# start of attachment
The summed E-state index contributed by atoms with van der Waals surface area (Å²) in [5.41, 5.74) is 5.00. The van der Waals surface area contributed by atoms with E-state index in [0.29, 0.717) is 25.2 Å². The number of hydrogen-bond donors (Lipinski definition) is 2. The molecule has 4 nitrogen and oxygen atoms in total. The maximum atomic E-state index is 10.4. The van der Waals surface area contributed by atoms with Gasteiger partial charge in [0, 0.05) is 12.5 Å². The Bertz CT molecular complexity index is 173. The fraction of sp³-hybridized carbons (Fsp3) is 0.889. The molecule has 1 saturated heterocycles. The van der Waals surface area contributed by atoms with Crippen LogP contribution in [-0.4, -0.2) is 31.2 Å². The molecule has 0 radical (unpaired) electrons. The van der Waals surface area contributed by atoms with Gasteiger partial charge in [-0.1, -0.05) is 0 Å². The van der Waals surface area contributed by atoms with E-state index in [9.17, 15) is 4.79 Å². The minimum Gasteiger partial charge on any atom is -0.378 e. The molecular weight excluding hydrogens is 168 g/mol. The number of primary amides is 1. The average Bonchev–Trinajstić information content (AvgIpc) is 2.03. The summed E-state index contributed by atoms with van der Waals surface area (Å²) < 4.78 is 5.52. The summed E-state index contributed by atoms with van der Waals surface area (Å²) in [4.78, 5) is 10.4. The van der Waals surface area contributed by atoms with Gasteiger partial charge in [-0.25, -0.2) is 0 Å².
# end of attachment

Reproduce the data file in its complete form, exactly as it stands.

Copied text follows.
The summed E-state index contributed by atoms with van der Waals surface area (Å²) in [5.41, 5.74) is 5.00. The van der Waals surface area contributed by atoms with E-state index in [0.29, 0.717) is 25.2 Å². The number of hydrogen-bond donors (Lipinski definition) is 2. The molecule has 4 nitrogen and oxygen atoms in total. The maximum atomic E-state index is 10.4. The van der Waals surface area contributed by atoms with Gasteiger partial charge in [0, 0.05) is 12.5 Å². The Bertz CT molecular complexity index is 173. The fraction of sp³-hybridized carbons (Fsp3) is 0.889. The molecule has 1 saturated heterocycles. The van der Waals surface area contributed by atoms with Crippen LogP contribution in [-0.4, -0.2) is 31.2 Å². The molecule has 0 radical (unpaired) electrons. The van der Waals surface area contributed by atoms with Gasteiger partial charge in [-0.1, -0.05) is 0 Å². The van der Waals surface area contributed by atoms with E-state index in [9.17, 15) is 4.79 Å². The minimum Gasteiger partial charge on any atom is -0.378 e. The molecular weight excluding hydrogens is 168 g/mol. The number of primary amides is 1. The average Bonchev–Trinajstić information content (AvgIpc) is 2.03. The summed E-state index contributed by atoms with van der Waals surface area (Å²) < 4.78 is 5.52. The summed E-state index contributed by atoms with van der Waals surface area (Å²) in [4.78, 5) is 10.4. The van der Waals surface area contributed by atoms with Gasteiger partial charge in [-0.25, -0.2) is 0 Å².